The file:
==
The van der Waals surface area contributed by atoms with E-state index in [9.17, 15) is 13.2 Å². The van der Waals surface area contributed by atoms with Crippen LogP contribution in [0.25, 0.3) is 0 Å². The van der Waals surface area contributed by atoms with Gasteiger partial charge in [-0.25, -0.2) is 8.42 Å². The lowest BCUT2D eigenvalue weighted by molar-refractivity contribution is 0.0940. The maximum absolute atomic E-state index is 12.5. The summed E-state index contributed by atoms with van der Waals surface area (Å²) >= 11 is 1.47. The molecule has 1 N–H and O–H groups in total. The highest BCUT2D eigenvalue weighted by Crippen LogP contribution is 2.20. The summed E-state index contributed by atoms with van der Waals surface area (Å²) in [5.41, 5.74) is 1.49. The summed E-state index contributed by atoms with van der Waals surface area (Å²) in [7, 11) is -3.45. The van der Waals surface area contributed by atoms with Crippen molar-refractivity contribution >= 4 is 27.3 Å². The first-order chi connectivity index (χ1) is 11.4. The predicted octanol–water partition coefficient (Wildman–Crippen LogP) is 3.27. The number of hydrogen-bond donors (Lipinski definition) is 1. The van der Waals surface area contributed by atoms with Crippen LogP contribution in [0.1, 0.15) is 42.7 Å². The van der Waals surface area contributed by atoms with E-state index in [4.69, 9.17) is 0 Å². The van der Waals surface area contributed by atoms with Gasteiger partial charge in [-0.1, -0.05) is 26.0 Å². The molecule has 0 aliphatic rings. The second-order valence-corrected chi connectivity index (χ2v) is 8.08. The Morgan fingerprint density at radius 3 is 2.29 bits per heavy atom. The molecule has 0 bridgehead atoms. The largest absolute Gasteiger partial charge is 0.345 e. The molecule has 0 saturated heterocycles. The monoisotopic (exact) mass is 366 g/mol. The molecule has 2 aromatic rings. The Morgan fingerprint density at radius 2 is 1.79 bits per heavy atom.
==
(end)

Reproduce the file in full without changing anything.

The van der Waals surface area contributed by atoms with E-state index in [9.17, 15) is 13.2 Å². The van der Waals surface area contributed by atoms with Crippen LogP contribution in [0.25, 0.3) is 0 Å². The van der Waals surface area contributed by atoms with Gasteiger partial charge in [-0.25, -0.2) is 8.42 Å². The lowest BCUT2D eigenvalue weighted by molar-refractivity contribution is 0.0940. The maximum absolute atomic E-state index is 12.5. The summed E-state index contributed by atoms with van der Waals surface area (Å²) >= 11 is 1.47. The molecule has 1 N–H and O–H groups in total. The highest BCUT2D eigenvalue weighted by Crippen LogP contribution is 2.20. The summed E-state index contributed by atoms with van der Waals surface area (Å²) in [5.41, 5.74) is 1.49. The summed E-state index contributed by atoms with van der Waals surface area (Å²) in [7, 11) is -3.45. The van der Waals surface area contributed by atoms with Crippen molar-refractivity contribution >= 4 is 27.3 Å². The first-order chi connectivity index (χ1) is 11.4. The predicted octanol–water partition coefficient (Wildman–Crippen LogP) is 3.27. The number of hydrogen-bond donors (Lipinski definition) is 1. The van der Waals surface area contributed by atoms with Crippen LogP contribution in [0.1, 0.15) is 42.7 Å². The van der Waals surface area contributed by atoms with E-state index in [4.69, 9.17) is 0 Å². The van der Waals surface area contributed by atoms with Gasteiger partial charge in [-0.1, -0.05) is 26.0 Å². The molecule has 0 aliphatic rings. The second-order valence-corrected chi connectivity index (χ2v) is 8.08. The Morgan fingerprint density at radius 3 is 2.29 bits per heavy atom. The molecule has 0 bridgehead atoms. The largest absolute Gasteiger partial charge is 0.345 e. The molecule has 0 saturated heterocycles. The monoisotopic (exact) mass is 366 g/mol. The molecule has 2 aromatic rings. The Morgan fingerprint density at radius 2 is 1.79 bits per heavy atom.